Over a 16 game season by using the process I outlined above, Gronkowski would be worth 1.81 wins and Ballard would be worth 0.94 wins. That’s not even a one win difference. Now that isn’t taking into account blocking, and that’s actually almost a worse-case scenario for Gronk. If I used his 2011 numbers, he would be worth 2.85 wins and nearly two wins more than Ballard. If I want to take into account blocking and also get a generally more accurate result overall, I would go somewhere in between and view Gronk has being about 1.5 wins more than Ballard (I know, I know…I said I wasn’t going to speculate, and I didn’t to this point- just want to expand on some stuff for those interested).
But 1.5 wins is a big difference over 16 games, since 16 games isn’t really a long time when dealing with those numbers. By extension, 1.5 wins represents about 10.7% of the NFL season in games, and that has some significance. I mean, there is a legitimate difference between being 11-5 and 10-6 or 9-7 and 8-8, so one win does certainly mean something.
However, it is just one win (or 1.5, depending on how you look at it), and it isn’t like Gronk would be missing 16 games- he might not even have to miss six. If the Pats do place him on the PUP list, then (1.5 divided by six), they would lose a quarter of a win. You can live with that, and it might be worth it when given the chance of resting Gronkowski. That’s all perspective, but it’s interesting to use the numbers to try and get a better perspective on raw data. It is rough, yes, but it is better than mindlessly worrying. 0.25 wins isn’t insignificant, but it isn’t crushing. Gronkowski missing some games isn’t going to crush the Patriots chances of winning a Super Bowl (I’ll stick with the 1.5 win scenario outlined above, though), but that’s only if those games are in the regular season. While those games still have bearing, those numbers become a bit more urgent in the postseason or down the stretch of the regular season. It’s not because the regular season games are insignificant (I would never make that blanket statement), but rather because there are less chances to rectify losses and there is more urgency in the postseason; I am sure everyone sees that.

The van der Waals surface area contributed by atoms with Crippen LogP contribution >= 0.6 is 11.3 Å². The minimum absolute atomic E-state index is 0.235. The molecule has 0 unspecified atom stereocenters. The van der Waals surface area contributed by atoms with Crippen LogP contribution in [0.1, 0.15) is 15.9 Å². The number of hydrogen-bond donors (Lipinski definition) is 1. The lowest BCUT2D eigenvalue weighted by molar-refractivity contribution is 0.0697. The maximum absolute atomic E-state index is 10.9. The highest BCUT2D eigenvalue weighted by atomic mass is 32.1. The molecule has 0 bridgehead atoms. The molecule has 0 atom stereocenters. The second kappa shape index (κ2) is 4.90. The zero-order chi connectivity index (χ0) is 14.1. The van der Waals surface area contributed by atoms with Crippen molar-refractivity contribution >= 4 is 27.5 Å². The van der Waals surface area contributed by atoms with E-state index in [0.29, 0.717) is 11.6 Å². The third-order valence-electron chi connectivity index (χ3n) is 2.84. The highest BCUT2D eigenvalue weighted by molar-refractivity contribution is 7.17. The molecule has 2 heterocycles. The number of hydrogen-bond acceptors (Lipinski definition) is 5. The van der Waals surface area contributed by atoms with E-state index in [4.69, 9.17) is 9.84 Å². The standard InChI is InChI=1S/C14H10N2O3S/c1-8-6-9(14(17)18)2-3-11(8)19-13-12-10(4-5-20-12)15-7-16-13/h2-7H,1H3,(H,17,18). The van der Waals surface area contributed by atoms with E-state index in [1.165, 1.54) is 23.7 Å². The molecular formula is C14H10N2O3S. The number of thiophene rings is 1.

So what is your take on the numbers and the impact of losing Gronkowski? If you hate statistics, this post was probably not for you. I just wanted to put some stats into the equation, talk some football, and not talk about how severe the injury is, but rather what his impact is to the Patriots. He is a very important part of the offense (3.38 WPA in 2011 is just a ridiculous total, for those well-versed in that stuff), but Ballard is good enough to where the Patriots wouldn’t be devastated by losing Gronkowski for a period of around six games. But if that stretches into an entire season of Gronk (which I definitely don’t anticipate happening, I don’t even think he’ll miss six games at this juncture), then we’re in trouble. But, since that almost certainly won’t happen, the Patriots are going to be fine.
Hope for the best, prepare for the worst, but quit needlessly worrying and getting too cynical. The big thing is getting him back healthy when we need him, because he is such an incredible talent. He blocks like an OL, catches like a WR, and the stats also love him. Man, 3.38 wins in 2011. Even if that’s a rough estimate, that’s still incredible. Hell, with his blocking, that might even be closer to four.
You can follow Joe Soriano on Twitter @SorianoJoe.